Creating a color palette for your home can feel daunting, but understanding the basics of color can transform the process into an exciting and creative journey. Whether you're starting from scratch or updating an existing space, the key is to gather your inspiration and let your personal tastes guide you. In this guide, we'll explore how to develop a color palette that suits your unique space, taking into account fixed elements, natural light, and the 60/20/10 rule. By the end, you'll have the confidence to create a beautiful and cohesive color scheme that reflects your style and enhances your home.

Gather Your Inspiration

Before you begin, start to pull together all of the things you love into one place and then see what themes are present. Perhaps you are thinking of going for a neutral space but all of your inspiration is filled with maximal color. Let what you’re drawn to inform where to begin, learning to follow your gut and your own personal tastes is the hardest part of the whole process.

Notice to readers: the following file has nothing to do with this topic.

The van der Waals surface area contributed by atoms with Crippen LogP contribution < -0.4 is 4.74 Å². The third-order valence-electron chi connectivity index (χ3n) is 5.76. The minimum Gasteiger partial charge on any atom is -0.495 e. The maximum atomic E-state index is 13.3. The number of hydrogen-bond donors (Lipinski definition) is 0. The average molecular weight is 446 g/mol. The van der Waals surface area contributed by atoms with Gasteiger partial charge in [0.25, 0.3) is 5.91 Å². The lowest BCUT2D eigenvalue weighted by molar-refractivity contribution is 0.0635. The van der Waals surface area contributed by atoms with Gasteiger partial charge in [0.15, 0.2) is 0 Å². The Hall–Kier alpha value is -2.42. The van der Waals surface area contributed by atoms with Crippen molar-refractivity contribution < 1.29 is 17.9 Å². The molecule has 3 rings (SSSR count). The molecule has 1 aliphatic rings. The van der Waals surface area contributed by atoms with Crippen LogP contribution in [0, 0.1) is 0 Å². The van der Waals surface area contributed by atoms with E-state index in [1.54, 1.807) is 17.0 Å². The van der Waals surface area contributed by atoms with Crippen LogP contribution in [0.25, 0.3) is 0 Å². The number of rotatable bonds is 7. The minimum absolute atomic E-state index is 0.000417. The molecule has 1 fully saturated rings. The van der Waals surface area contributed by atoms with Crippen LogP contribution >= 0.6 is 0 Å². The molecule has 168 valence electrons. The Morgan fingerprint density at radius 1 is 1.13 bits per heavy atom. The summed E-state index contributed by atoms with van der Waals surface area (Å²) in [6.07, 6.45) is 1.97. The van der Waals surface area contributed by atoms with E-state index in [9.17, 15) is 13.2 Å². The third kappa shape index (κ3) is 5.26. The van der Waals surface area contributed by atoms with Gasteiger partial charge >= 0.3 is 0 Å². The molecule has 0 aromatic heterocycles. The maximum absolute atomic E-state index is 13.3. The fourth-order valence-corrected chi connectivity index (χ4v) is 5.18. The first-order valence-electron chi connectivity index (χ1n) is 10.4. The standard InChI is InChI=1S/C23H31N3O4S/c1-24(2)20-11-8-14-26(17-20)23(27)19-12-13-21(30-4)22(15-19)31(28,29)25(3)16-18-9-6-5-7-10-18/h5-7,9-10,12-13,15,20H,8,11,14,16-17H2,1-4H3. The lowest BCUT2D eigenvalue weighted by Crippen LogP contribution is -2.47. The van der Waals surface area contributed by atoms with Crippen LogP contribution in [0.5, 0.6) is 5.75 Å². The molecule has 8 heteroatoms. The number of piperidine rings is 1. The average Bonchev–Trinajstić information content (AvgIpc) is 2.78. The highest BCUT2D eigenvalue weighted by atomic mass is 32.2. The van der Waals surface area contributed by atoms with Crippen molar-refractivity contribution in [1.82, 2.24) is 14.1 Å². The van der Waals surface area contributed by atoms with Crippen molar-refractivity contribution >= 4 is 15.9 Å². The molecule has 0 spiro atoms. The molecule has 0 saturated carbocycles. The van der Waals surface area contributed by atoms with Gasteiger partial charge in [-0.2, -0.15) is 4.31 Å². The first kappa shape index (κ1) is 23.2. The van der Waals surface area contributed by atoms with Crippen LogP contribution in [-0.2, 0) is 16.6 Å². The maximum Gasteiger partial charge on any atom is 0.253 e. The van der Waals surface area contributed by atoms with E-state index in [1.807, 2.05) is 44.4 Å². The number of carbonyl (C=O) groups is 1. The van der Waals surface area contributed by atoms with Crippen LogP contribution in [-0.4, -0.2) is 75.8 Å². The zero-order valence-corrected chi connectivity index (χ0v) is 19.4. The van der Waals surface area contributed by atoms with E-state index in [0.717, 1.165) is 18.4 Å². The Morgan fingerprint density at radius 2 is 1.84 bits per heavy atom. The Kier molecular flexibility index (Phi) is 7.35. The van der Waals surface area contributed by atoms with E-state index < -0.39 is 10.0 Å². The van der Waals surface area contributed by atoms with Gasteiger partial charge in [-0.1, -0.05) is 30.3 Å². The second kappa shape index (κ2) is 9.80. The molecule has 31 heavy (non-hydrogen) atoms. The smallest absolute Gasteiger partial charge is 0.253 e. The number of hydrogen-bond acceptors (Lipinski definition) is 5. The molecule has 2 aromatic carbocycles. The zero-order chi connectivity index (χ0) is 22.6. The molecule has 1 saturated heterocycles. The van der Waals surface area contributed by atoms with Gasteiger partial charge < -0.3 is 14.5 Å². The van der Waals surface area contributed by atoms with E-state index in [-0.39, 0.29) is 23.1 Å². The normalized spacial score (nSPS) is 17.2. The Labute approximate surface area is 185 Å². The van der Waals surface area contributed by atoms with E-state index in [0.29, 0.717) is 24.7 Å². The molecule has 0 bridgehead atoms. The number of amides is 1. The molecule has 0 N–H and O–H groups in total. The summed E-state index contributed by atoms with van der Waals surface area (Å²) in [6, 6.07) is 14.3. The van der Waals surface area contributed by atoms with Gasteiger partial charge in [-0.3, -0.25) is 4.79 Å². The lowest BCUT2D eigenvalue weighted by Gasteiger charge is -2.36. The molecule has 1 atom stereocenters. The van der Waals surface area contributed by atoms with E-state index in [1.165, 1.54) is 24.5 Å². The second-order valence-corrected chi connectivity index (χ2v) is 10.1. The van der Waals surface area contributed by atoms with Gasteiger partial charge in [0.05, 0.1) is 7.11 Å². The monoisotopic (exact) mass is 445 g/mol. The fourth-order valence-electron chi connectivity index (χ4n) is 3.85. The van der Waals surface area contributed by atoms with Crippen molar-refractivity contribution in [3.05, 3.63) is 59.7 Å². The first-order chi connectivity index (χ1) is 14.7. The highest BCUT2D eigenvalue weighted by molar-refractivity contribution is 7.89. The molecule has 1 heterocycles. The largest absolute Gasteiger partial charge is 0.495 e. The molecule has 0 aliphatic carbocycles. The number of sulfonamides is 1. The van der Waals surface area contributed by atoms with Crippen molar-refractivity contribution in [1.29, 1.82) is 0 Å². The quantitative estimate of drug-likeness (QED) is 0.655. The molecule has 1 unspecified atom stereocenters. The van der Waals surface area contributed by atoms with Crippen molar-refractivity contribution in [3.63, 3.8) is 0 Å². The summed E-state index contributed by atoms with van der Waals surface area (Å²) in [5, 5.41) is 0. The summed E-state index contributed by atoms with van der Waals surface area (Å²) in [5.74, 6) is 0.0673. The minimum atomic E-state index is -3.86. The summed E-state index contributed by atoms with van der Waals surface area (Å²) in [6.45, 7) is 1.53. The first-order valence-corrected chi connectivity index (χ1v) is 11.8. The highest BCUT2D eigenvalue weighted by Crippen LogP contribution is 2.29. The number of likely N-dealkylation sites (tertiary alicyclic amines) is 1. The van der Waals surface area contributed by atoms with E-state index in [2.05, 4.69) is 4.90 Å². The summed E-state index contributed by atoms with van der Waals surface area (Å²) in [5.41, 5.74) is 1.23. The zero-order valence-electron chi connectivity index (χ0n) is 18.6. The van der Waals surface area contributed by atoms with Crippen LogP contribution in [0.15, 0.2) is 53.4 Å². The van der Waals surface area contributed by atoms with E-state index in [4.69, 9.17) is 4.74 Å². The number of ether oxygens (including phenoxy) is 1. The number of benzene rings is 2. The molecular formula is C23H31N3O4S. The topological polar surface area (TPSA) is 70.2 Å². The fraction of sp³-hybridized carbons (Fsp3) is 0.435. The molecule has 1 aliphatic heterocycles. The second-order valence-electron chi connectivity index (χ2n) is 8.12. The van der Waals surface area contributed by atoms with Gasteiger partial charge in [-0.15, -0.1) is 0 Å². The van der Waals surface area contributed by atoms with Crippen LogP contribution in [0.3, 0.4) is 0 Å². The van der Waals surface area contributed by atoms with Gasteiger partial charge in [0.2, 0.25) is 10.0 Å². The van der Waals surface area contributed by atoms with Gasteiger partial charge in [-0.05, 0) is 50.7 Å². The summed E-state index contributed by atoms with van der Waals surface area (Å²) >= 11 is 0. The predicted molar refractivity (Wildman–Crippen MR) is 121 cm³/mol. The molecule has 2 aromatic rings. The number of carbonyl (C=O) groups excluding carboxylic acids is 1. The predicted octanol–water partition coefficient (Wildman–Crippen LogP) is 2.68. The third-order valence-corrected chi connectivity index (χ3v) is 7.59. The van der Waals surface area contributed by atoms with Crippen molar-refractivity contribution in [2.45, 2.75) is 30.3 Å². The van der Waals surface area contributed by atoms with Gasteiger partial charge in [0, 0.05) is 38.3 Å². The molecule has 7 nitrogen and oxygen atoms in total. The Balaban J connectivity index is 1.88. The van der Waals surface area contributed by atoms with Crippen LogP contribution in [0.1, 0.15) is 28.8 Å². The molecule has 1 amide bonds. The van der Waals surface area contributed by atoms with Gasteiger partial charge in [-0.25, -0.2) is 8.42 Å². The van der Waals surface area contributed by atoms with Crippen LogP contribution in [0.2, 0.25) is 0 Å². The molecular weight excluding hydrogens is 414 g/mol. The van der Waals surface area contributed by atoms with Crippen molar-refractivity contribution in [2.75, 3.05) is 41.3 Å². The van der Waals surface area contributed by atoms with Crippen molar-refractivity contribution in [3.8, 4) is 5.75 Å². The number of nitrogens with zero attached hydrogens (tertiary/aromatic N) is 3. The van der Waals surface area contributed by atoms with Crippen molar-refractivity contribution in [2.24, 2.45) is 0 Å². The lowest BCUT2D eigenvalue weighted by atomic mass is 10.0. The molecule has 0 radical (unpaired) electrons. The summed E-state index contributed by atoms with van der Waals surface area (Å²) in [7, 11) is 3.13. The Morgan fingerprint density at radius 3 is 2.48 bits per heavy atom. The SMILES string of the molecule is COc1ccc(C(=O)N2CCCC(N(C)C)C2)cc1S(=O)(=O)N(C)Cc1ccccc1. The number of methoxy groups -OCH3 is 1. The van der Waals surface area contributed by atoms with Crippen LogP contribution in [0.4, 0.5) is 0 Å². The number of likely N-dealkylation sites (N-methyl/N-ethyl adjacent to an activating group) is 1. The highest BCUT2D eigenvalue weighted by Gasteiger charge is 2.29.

What is unique about the space?

Next, consider what cannot be changed about the space. Are you working with an existing wall color? Does your flooring color need to be considered? How much natural light does the space get? Are you creating a plan for a specific room or for an entire open concept floor? Color palettes will vary by room type so just think through how you will use the space and what you are working with. 

The 60/20/10 Rule

When we’re planning a color palette we use ratios for the room to give us a place to start. 60% of the room should be your base color meaning this color will feel the most prominent, this would be considered your “neutral” color range. When speaking to neutral colors, a lot of people think of gray or white but neutral can be shades of greens, pinks, blues, etc it’s all just dependent on the tone of that base color.

 20% will be your accent color meaning a color that compliments the base color for contrast. 

10% will be your wildcard colors which will be the smallest amount in the room and may only surface through a few small accent pieces. Wildcard colors don’t have to be bold, they could be colors like brown or black that help ground the space.

A note on tonality 

Lastly, remember that rules are meant to be broken and one look we do really love is a completely tonal room with all of the pieces being the same color but varied tones.